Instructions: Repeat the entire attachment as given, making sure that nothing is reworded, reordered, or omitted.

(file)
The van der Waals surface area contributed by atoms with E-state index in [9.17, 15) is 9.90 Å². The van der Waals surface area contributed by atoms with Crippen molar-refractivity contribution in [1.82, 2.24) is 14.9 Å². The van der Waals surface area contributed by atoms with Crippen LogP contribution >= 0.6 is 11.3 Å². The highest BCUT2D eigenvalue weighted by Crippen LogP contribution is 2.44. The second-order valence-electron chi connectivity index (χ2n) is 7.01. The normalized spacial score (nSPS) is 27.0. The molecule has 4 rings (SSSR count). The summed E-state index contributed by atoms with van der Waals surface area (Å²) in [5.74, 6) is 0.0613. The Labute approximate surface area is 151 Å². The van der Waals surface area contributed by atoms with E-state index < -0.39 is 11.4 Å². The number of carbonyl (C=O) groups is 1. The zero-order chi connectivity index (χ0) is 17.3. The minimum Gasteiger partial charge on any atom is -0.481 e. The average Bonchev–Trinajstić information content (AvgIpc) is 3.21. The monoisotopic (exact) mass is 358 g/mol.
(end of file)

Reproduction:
The van der Waals surface area contributed by atoms with E-state index in [9.17, 15) is 9.90 Å². The van der Waals surface area contributed by atoms with Crippen molar-refractivity contribution in [1.82, 2.24) is 14.9 Å². The van der Waals surface area contributed by atoms with Crippen LogP contribution >= 0.6 is 11.3 Å². The highest BCUT2D eigenvalue weighted by Crippen LogP contribution is 2.44. The second-order valence-electron chi connectivity index (χ2n) is 7.01. The normalized spacial score (nSPS) is 27.0. The molecule has 4 rings (SSSR count). The summed E-state index contributed by atoms with van der Waals surface area (Å²) in [5.74, 6) is 0.0613. The Labute approximate surface area is 151 Å². The van der Waals surface area contributed by atoms with E-state index < -0.39 is 11.4 Å². The number of carbonyl (C=O) groups is 1. The zero-order chi connectivity index (χ0) is 17.3. The minimum Gasteiger partial charge on any atom is -0.481 e. The average Bonchev–Trinajstić information content (AvgIpc) is 3.21. The monoisotopic (exact) mass is 358 g/mol.